Vero Beach Hotel developer Heaton facing felony charges
The developer and owner of the island’s finest hotel, 73-year-old George Heaton, is facing a 30-year federal prison sentence plus millions in fines and restitution payments if convicted on nine felony charges that he, his accountant and his title agent made false statements on mortgage loan applications for buyers of condominium units at his Vero Beach Hotel & Spa.
Court documents allege those deceptive documents led four banks to fund loans of more than $20 million “based upon materially false and fraudulent pretenses, representations, promises and material omissions,” and that, as the seller of the condos, Heaton made millions in profits from those transactions.
A U.S. Department of Justice statement said that, from 2006 through 2009, the defendants “conspired to perpetrate a complex mortgage fraud scheme against various FDIC-insured lenders by concealing incentives offered and paid to buyers of condominium units at the Vero Beach Hotel and Club,” as the hotel was originally known.
Heaton has pleaded not guilty and asked for a jury trial. His defense attorney denies that any wrongdoing occurred.
The alleged fraud involved “cash-to-close” money Heaton provided buyers to cover down payments and closing costs to help make the condos more attractive in a skeptical Vero Beach market that widely viewed the units as overpriced, even before the real estate downturn.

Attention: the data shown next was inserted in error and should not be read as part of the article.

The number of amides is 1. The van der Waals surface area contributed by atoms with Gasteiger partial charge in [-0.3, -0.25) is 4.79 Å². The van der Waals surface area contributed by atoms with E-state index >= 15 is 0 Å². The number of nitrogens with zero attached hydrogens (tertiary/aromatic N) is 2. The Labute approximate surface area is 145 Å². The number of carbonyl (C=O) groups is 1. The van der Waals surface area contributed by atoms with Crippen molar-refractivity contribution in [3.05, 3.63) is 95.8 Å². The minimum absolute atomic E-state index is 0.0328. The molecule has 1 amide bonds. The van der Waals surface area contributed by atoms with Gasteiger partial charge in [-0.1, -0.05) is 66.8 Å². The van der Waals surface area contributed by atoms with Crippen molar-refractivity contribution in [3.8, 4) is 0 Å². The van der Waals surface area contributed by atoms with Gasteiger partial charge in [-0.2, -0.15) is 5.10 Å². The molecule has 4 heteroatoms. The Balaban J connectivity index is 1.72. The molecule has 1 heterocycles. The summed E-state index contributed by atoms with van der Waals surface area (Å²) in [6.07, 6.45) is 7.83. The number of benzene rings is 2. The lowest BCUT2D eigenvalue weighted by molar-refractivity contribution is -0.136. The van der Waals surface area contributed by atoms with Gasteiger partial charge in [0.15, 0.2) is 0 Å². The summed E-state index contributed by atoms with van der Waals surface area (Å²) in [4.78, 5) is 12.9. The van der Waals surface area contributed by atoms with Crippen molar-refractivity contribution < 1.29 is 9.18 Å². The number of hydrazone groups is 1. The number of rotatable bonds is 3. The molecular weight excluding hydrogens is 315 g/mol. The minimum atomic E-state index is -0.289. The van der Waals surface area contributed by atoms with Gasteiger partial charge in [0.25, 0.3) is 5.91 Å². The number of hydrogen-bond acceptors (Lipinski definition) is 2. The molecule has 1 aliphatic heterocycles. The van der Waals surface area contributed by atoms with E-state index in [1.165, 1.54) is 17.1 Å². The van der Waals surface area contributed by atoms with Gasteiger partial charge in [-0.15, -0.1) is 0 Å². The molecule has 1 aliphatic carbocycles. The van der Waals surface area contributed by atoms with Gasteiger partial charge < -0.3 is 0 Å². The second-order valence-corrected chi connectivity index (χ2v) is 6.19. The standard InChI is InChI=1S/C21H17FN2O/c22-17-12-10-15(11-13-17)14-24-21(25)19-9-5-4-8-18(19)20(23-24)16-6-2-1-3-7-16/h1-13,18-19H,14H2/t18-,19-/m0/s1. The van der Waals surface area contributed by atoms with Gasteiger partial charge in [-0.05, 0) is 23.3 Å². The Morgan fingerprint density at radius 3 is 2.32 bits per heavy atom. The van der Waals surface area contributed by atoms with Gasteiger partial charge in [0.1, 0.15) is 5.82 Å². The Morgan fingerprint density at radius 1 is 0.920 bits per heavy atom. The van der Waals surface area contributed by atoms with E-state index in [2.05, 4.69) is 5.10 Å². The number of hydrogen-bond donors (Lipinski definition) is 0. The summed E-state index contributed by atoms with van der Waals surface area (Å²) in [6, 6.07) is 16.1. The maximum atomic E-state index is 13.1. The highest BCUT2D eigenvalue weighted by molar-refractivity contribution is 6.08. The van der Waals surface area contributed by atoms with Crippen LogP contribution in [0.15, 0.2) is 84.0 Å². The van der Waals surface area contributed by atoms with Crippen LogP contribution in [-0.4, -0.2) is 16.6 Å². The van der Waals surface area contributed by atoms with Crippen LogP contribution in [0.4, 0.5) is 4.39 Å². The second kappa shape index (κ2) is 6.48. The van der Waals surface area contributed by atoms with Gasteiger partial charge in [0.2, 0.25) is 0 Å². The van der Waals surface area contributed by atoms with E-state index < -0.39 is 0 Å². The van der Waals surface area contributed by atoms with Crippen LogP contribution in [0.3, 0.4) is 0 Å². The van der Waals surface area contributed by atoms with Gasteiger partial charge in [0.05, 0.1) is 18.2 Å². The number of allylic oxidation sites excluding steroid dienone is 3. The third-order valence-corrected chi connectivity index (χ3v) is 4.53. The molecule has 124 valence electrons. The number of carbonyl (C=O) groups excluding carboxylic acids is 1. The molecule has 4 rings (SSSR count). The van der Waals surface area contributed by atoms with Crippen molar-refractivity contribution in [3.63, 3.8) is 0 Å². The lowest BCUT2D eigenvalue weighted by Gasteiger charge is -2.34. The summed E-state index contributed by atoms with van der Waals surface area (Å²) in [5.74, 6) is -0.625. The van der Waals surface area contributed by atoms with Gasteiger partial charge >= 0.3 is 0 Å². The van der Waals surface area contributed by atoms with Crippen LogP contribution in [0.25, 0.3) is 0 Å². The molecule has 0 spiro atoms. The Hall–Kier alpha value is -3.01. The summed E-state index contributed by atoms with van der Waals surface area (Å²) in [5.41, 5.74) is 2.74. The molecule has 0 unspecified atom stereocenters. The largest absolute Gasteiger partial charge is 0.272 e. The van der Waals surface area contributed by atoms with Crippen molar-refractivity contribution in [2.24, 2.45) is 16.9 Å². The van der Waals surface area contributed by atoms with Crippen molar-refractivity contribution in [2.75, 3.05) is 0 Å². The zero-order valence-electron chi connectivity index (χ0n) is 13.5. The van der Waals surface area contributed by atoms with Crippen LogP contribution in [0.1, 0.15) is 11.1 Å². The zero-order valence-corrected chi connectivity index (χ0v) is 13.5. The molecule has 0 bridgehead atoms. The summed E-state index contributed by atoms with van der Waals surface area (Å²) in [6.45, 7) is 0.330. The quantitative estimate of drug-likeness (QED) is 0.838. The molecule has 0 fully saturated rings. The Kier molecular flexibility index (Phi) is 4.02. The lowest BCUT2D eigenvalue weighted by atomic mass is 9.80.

The ultimate source of that incentive money, however, was omitted from loan application and federal Housing and Urban Development closing statement forms, so it appeared on the forms that buyers were putting up large down payments themselves, when charging documents say they were only putting the money up temporarily, and later getting it back from Heaton in a separate refund transaction.
Prosecutors say Oculina Bank, JP Morgan Chase, Orion (now Iberia) Bank and Floridian Community Bank relied upon that information for loan decisions.
Court documents say Heaton refunded the down payments and other costs after closing, “transferring funds used for buyers’ incentives through a bank account of a Palm Beach County law firm in order to conceal and attempt to conceal the source of the funds.” The refunds were sometimes characterized as payments for “lease-back or profit participation agreements.”
In one cited transaction in August 2008, the incentive money allegedly transferred between various accounts to be refunded to a buyer totaled $250,000 for one condo unit. This would have made the inflated sales price of the condo that the bank used in making a mortgage decision more attractive to the buyer.
The 18-page indictment handed down by the federal grand jury cites one count of conspiracy to commit bank fraud and eight counts of bank fraud. Each felony carries a maximum penalty of 30 years of prison and $1 million fine, plus five years of probation.
Heaton turned himself over to federal authorities in West Palm Beach on March 1 after a warrant was issued for his arrest on Feb. 28.